How to Survive on "Slim Pickings" When Starting your Company
If you're like most franchisees, funds will be tight in the beginning. Not only are you starting something that isn't yet profitable, there are a huge amount of expenses coming in all at once. Think of it like moving: once things are all set up, it will be more than worth it, but in the meantime you have to stretch to make ends meet.
Remember, it will all be worth it once your business is up and running. Consider this period "fancy juggling" wherein you have to sacrifice a little in order to gain a lot.
This is nothing out of the ordinary – it's a reality that almost every single franchisee runs into when starting out. Even those who have excess cash to throw around know it's smarter to remain frugal from day one. No matter what type of financial situation you're in while starting out, you aren't alone. And there are plenty of steps to help make your reality easier – without overloading your bank account, and without causing too many sleepless nights.
First off, set a budget. You know how much you have to spend, how much certain certifications will cost, as well as overhead with deposits like rent, utilities, and more. Take note of these numbers and lay them all out so you can know what's going out and what's coming in at all times. Even if you have an accountant (another expense to put on the list, BTW), it's good to keep this information all in one place. It's a setup where you can adjust if needed, and keep a close eye on how much money is available at any given time.
Next, consider due dates and timelines. If you are going to be too tight one week, it might be a good idea to file your next bill until the next Monday, and so on. (That is, when funding the venture out of your own pocket.) Be sure that everything is paid, up to date, and on time. But also that you aren't hurting your business overall – for instance, pushing back your open date – due to unpaid bills.
If you're using an investor or gained access to financing, there will likely be less juggling. Instead, you can keep your funds secure in the bank, and write checks as needed to cover your expenses.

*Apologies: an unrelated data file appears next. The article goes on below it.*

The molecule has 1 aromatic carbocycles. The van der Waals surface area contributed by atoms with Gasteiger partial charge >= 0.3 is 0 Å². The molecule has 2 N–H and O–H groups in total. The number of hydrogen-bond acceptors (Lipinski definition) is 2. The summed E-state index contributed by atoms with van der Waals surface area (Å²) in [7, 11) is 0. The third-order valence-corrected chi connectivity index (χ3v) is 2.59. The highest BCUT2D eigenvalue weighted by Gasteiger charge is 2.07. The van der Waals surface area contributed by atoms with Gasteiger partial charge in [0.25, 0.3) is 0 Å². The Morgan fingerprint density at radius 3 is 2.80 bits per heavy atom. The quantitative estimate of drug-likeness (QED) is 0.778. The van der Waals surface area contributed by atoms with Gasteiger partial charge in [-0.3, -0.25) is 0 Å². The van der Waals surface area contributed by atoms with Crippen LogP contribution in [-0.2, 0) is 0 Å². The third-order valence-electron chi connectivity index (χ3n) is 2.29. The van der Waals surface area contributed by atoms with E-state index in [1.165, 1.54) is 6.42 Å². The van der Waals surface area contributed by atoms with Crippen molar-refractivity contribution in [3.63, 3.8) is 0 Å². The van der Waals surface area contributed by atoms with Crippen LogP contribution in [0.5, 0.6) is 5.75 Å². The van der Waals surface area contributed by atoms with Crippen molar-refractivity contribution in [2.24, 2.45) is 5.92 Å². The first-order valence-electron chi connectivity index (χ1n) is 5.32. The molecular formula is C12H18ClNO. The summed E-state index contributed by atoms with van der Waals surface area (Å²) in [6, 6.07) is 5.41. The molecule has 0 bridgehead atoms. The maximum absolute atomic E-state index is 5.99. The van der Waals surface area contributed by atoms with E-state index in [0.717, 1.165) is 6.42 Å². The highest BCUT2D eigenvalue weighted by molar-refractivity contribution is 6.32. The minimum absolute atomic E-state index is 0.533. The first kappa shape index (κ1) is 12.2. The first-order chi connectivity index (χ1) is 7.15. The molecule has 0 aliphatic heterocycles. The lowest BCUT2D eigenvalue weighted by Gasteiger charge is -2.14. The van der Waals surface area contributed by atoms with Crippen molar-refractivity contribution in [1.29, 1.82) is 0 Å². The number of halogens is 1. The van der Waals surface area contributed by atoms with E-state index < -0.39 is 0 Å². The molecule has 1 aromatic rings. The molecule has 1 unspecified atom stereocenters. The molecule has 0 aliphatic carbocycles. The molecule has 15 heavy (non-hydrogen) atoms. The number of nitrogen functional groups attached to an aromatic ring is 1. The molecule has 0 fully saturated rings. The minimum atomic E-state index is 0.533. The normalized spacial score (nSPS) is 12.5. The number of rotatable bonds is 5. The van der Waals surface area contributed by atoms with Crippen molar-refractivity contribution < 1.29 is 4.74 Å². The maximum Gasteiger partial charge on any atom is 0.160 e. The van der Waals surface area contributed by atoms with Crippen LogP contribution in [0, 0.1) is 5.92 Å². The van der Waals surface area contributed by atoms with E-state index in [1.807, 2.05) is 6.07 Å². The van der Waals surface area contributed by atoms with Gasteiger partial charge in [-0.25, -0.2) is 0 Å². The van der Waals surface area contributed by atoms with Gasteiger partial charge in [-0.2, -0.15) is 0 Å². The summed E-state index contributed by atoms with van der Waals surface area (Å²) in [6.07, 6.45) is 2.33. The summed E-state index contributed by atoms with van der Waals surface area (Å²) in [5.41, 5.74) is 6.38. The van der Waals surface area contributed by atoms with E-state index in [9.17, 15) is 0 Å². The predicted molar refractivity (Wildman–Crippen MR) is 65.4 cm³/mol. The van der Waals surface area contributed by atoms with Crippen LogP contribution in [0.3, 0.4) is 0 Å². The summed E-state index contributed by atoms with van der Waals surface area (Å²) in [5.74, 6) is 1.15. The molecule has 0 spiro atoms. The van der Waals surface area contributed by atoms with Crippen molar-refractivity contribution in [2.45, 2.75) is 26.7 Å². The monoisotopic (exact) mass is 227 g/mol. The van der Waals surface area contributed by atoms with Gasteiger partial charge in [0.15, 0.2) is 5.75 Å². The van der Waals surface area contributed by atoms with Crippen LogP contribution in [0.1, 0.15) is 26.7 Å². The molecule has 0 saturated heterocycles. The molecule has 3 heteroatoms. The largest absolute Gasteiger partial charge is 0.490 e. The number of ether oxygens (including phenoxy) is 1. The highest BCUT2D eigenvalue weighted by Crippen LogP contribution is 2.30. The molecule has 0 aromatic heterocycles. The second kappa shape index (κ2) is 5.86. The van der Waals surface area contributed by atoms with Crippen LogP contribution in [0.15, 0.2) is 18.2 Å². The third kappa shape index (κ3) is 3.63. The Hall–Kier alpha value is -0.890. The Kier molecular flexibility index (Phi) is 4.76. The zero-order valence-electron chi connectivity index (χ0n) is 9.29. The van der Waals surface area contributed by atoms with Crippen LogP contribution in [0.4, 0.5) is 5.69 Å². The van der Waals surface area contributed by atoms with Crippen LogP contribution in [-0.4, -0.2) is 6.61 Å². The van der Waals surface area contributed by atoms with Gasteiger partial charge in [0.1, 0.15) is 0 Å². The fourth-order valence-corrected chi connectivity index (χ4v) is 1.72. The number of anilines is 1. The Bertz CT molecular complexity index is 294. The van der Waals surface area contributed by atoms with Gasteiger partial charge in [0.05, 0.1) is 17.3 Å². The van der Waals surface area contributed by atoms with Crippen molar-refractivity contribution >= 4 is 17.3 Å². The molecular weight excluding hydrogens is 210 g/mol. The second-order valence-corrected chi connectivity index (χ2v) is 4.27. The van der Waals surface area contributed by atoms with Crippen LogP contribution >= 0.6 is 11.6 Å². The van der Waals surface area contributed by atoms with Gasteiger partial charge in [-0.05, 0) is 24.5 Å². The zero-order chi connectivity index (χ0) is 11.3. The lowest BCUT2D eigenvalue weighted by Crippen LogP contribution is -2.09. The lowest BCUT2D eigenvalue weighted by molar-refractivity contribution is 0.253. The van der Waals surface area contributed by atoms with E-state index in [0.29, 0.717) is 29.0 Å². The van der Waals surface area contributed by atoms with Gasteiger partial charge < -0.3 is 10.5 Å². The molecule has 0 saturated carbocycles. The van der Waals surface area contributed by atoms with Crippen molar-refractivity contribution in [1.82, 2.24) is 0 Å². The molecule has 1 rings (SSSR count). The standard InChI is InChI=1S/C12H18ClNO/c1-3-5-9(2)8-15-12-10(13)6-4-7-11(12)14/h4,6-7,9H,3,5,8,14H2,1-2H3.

It's also a good idea to cut down your personal financial needs so you aren't overwhelmed for the next few months. If you can downgrade a vehicle, lower your cell phone data plan, cut the cable, etc. – whatever you can trim down to lower your monthly expenses can help as you're starting out. Or, set living funds aside and stick to those numbers – this is ideal for those with a family or who don't wish to remove certain amenities.
You can also refrain from eating out – pack a lunch or snacks while on the go. Meanwhile, use your current wardrobe to attend meetings and work obligations. You can still look nice, then upgrade once more money is flowing in. Also, cut out social (and expensive) memberships or see if there's a way to put them on pause.
Finally, don't overspend with your company. It can be easy to go for the biggest and the best, but it's more important to know that you're financially set. That certainly doesn't mean "cheaping out," but it does mean avoiding unnecessary price tags. When in doubt, ask your franchising brand what they recommend. Or, check out what others have done so you can get an idea of what's "normal" vs. what's going overboard.
As you're ready to start moving forward with your company, know that there are plenty of steps that can be done to cut your budget. Follow these frugal spending tips to become profitable, and to avoid stretching yourself too thin in the process.